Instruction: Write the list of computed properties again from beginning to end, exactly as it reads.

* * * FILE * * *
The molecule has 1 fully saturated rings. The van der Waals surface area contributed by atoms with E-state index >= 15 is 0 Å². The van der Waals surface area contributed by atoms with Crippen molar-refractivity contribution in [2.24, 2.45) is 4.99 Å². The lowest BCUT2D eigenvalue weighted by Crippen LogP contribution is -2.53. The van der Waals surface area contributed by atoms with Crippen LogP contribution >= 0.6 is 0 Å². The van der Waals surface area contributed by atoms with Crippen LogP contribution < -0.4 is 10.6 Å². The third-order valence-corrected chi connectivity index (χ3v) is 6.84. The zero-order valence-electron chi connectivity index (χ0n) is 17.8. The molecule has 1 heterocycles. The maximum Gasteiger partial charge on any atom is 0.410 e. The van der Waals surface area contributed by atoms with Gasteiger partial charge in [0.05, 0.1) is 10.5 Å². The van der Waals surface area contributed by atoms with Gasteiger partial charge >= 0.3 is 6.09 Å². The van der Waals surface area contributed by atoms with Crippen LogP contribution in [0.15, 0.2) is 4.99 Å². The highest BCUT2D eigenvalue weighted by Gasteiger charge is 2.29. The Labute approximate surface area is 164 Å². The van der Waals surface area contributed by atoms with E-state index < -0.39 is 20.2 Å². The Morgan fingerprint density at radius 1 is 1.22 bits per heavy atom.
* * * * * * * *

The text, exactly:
The molecule has 1 fully saturated rings. The van der Waals surface area contributed by atoms with E-state index >= 15 is 0 Å². The van der Waals surface area contributed by atoms with Crippen molar-refractivity contribution in [2.24, 2.45) is 4.99 Å². The lowest BCUT2D eigenvalue weighted by Crippen LogP contribution is -2.53. The van der Waals surface area contributed by atoms with Crippen LogP contribution >= 0.6 is 0 Å². The van der Waals surface area contributed by atoms with Crippen LogP contribution < -0.4 is 10.6 Å². The third-order valence-corrected chi connectivity index (χ3v) is 6.84. The zero-order valence-electron chi connectivity index (χ0n) is 17.8. The molecule has 1 heterocycles. The maximum Gasteiger partial charge on any atom is 0.410 e. The van der Waals surface area contributed by atoms with Gasteiger partial charge in [0.05, 0.1) is 10.5 Å². The van der Waals surface area contributed by atoms with Gasteiger partial charge >= 0.3 is 6.09 Å². The van der Waals surface area contributed by atoms with Crippen LogP contribution in [0.15, 0.2) is 4.99 Å². The highest BCUT2D eigenvalue weighted by Gasteiger charge is 2.29. The Labute approximate surface area is 164 Å². The van der Waals surface area contributed by atoms with E-state index < -0.39 is 20.2 Å². The Morgan fingerprint density at radius 1 is 1.22 bits per heavy atom.